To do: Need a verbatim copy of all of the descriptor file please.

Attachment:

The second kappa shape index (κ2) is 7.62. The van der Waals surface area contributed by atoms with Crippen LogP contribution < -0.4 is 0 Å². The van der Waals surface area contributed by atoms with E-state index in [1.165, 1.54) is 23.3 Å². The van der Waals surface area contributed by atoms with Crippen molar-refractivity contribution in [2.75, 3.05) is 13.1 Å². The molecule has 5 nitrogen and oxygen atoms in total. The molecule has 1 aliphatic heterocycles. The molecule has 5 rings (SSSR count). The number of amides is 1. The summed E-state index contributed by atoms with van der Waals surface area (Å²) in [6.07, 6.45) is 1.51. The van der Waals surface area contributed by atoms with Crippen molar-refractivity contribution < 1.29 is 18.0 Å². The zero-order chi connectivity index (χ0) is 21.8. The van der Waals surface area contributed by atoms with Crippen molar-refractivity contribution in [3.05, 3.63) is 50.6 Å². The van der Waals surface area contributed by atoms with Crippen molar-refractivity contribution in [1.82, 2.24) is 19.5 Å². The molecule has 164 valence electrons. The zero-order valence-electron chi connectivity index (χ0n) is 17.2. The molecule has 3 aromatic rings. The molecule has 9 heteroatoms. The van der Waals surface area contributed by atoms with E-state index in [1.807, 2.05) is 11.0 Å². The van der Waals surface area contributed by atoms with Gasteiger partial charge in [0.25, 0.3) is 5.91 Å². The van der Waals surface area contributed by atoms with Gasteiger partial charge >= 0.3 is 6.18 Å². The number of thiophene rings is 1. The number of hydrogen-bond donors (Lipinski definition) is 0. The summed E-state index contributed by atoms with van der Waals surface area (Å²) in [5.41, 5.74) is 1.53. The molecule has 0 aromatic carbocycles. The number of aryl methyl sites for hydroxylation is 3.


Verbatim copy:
The second kappa shape index (κ2) is 7.62. The van der Waals surface area contributed by atoms with Crippen LogP contribution < -0.4 is 0 Å². The van der Waals surface area contributed by atoms with E-state index in [1.165, 1.54) is 23.3 Å². The van der Waals surface area contributed by atoms with Crippen molar-refractivity contribution in [2.75, 3.05) is 13.1 Å². The molecule has 5 nitrogen and oxygen atoms in total. The molecule has 1 aliphatic heterocycles. The molecule has 5 rings (SSSR count). The number of amides is 1. The summed E-state index contributed by atoms with van der Waals surface area (Å²) in [6.07, 6.45) is 1.51. The van der Waals surface area contributed by atoms with Crippen molar-refractivity contribution < 1.29 is 18.0 Å². The zero-order chi connectivity index (χ0) is 21.8. The van der Waals surface area contributed by atoms with Crippen molar-refractivity contribution in [3.05, 3.63) is 50.6 Å². The van der Waals surface area contributed by atoms with Crippen molar-refractivity contribution in [1.82, 2.24) is 19.5 Å². The molecule has 164 valence electrons. The zero-order valence-electron chi connectivity index (χ0n) is 17.2. The molecule has 3 aromatic rings. The molecule has 9 heteroatoms. The van der Waals surface area contributed by atoms with E-state index in [1.807, 2.05) is 11.0 Å². The van der Waals surface area contributed by atoms with Gasteiger partial charge in [0.25, 0.3) is 5.91 Å². The van der Waals surface area contributed by atoms with Gasteiger partial charge >= 0.3 is 6.18 Å². The number of thiophene rings is 1. The number of hydrogen-bond donors (Lipinski definition) is 0. The summed E-state index contributed by atoms with van der Waals surface area (Å²) in [5.41, 5.74) is 1.53. The molecule has 0 aromatic carbocycles. The number of aryl methyl sites for hydroxylation is 3.